Tuberculosis: Not a New Disease
World TB Day is March 24
Tuberculosis Information (CDC)
Tuberculosis Information (NJDHSS)
Sussex County Tuberculosis Control
Tuberculosis, commonly known as TB, has been around for centuries dating back to ancient Greece and Imperial Rome. Today, however, tuberculosis remains one of the leading infectious disease killers worldwide. According to the National Institute of Allergy and Infectious Disease, one third of the world's population is infected with TB and approximately 2 million TB-related deaths occur as a result. Despite advances in the development of new drugs and vaccines, emerging drug-resistant strains of the disease are creating new challenges in our continuing attempts to control and prevent tuberculosis. The Center for Disease Control and Prevention (CDC) cited approximately 14,000 cases of active TB in the United States in 2006 and estimated 10-15 million people with latent onset TB. Minorities (Asians and Hispanics in particular) are affected more than any other group of foreign-born individuals nearly- nine times that of people born in the United States.
What is Tuberculosis?
Tuberculosis is a disease caused by the bacterium, Mycobacterium tuberculosis. It is a chronic bacterial infection spread through the air from person to person by way of droplets when a person with the disease coughs, sneezes, speaks, or sings. The germs can stay in the air for hours, depending on the surrounding environment. It usually affects the lungs. However, other parts and organs of the body can also be involved. Most people who become infected have no symptoms (latent TB) whereas some will develop active TB disease with symptoms. It is often a severe contagious disease usually treated with a regimen of medications taken for six months to two years, depending on the type of infection.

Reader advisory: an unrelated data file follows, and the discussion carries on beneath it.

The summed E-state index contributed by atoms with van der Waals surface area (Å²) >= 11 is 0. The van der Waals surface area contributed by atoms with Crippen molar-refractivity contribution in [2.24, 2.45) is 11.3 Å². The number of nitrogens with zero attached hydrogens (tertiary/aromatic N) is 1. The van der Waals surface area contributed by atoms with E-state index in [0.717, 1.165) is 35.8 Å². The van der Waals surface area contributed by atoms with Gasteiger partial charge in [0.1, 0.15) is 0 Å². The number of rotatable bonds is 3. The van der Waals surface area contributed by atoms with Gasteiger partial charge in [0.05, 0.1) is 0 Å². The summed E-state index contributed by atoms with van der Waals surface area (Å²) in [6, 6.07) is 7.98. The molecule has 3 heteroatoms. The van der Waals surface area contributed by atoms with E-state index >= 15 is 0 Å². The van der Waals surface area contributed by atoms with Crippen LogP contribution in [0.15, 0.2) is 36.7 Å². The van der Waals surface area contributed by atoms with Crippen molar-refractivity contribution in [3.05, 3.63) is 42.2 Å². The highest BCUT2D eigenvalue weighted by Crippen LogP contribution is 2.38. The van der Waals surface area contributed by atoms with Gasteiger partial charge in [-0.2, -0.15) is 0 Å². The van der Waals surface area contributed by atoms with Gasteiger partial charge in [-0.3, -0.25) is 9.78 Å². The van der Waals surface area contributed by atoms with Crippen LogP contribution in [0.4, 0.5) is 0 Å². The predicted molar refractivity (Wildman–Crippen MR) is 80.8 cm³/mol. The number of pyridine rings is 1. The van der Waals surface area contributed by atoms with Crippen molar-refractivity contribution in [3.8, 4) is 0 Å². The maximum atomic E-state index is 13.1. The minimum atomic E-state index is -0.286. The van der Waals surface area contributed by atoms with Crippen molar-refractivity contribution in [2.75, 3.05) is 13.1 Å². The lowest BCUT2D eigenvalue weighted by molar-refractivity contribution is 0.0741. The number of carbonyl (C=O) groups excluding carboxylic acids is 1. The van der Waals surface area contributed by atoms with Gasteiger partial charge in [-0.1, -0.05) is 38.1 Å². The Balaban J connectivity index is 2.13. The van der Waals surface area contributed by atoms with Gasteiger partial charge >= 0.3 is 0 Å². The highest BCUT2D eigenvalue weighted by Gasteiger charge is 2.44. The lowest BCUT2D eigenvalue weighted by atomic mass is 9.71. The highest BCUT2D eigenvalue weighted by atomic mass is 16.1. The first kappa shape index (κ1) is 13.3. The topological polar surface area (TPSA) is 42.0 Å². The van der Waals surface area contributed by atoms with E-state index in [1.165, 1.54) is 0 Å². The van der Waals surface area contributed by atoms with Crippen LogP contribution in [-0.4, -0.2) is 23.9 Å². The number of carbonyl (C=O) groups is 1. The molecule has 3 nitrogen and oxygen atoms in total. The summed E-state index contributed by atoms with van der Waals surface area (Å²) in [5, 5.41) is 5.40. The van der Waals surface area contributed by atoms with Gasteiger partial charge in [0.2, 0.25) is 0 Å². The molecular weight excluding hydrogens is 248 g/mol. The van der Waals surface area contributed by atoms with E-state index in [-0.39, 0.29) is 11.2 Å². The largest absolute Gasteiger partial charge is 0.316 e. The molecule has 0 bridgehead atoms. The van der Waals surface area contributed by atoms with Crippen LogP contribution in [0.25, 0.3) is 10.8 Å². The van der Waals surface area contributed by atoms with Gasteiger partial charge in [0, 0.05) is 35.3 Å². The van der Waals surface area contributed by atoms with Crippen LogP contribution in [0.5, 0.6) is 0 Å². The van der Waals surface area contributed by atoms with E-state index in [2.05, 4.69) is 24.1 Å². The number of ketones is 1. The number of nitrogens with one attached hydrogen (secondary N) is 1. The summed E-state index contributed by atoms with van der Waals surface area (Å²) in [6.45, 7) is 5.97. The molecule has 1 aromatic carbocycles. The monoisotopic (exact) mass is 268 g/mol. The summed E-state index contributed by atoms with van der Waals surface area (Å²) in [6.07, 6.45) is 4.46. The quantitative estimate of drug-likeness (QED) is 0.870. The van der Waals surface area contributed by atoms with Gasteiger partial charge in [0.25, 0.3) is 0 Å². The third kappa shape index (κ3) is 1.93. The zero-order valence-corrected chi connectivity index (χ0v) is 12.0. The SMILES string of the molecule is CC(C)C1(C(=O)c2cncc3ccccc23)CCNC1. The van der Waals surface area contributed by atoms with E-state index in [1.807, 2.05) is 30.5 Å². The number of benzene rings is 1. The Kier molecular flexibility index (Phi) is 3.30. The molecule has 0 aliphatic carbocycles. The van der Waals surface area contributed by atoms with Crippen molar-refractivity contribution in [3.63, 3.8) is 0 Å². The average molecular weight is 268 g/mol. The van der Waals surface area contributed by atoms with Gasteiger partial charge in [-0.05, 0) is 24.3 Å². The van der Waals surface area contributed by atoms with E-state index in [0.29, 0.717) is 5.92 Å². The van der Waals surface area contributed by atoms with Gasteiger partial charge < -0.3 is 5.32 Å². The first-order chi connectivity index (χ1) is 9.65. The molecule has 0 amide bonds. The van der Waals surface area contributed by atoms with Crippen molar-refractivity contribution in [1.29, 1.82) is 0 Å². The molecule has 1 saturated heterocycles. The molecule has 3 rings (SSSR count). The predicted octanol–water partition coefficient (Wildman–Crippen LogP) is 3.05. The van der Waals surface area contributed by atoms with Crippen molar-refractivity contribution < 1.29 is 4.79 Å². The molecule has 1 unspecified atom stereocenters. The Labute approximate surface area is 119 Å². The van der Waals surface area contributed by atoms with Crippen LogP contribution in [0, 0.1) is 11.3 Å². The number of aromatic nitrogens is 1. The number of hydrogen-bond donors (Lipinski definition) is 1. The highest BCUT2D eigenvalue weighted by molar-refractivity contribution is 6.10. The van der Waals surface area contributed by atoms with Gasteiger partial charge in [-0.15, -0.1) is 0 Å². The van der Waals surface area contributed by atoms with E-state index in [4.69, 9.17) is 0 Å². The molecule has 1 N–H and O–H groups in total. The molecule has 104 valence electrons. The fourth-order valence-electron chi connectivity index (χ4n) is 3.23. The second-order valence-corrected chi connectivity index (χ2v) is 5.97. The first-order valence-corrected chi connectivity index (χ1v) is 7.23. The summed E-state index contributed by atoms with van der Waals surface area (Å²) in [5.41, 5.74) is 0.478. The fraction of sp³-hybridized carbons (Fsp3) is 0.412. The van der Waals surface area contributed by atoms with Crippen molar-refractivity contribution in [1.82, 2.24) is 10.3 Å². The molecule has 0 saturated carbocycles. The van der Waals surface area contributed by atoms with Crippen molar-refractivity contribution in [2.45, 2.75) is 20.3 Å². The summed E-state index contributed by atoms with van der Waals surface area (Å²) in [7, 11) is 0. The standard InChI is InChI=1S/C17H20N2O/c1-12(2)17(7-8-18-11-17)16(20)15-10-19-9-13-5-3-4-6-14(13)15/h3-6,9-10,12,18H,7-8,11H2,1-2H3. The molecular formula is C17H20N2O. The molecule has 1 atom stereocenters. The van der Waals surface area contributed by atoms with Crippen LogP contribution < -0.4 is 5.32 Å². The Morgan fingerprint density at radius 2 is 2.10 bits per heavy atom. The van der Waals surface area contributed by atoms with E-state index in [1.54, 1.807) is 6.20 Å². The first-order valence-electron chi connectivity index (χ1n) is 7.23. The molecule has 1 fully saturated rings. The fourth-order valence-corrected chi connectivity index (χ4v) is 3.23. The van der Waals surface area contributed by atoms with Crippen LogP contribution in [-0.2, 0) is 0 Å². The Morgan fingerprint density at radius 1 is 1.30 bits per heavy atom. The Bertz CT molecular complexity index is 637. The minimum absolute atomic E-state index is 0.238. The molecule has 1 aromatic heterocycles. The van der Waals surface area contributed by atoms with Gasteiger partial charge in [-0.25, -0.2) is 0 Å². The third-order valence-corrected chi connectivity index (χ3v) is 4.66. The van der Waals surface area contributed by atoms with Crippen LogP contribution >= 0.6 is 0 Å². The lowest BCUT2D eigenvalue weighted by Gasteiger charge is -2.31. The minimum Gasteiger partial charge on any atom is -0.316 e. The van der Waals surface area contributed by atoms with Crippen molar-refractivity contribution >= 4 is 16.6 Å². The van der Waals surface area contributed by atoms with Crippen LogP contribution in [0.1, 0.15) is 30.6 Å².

What are the symptoms of TB?
Early symptoms of TB include weight loss, night sweats, fever, loss of appetite and feelings of sickness or weakness. The symptoms that active TB disease has invaded the lungs include coughing, chest pain, and coughing up blood that may last for several weeks. If TB has infected other parts of the body, those symptoms may last longer as well.
What is the difference between latent TB infection and TB disease?
Latent TB infection generally involves inactive germs in the body that cannot be spread to others. The TB germs are present but people generally do not show signs or symptoms of the disease. This infection cannot be spread through food or by handling dirty utensils, or linens. However, latent TB infected people may develop TB disease at a later time if the inactive germs become activated.
People with TB disease on the other hand, have symptoms such as coughing, chest pain, and coughing up blood. The bacterial germs that are activated in the body are multiplying and destroying body tissues. These people are capable of spreading the germs to other people that they either have spent time with during the day or have been around recently.
How do I know if I have TB?
If you have been exposed to a person with TB disease, there are tests that can be done to detect TB: a skin test or a special TB blood test. The Mantoux tuberculin skin test is most often used where a small amount of fluid (tuberculin) is injected under the skin on the forearm. A trained health care professional will look for a reaction within 48 to 72 hours following the skin test. The special blood test done measure's how a person's immune system reacts to the germs that cause TB. A chest x-ray may be done if damage is suspected to the lungs along with a sputum culture.
Can TB be treated?
Yes. TB can be treated by taking several antibiotic medications for at least six months to a year. It is very important that these medications be taken exactly as prescribed and that all the medications be taken in their entirety. Stopping the drugs to early can cause a person to become sick again; not taking the medications correctly enables the germs to remain alive and become resistant to the drugs. If this occurs, the TB germs become more difficult to treat.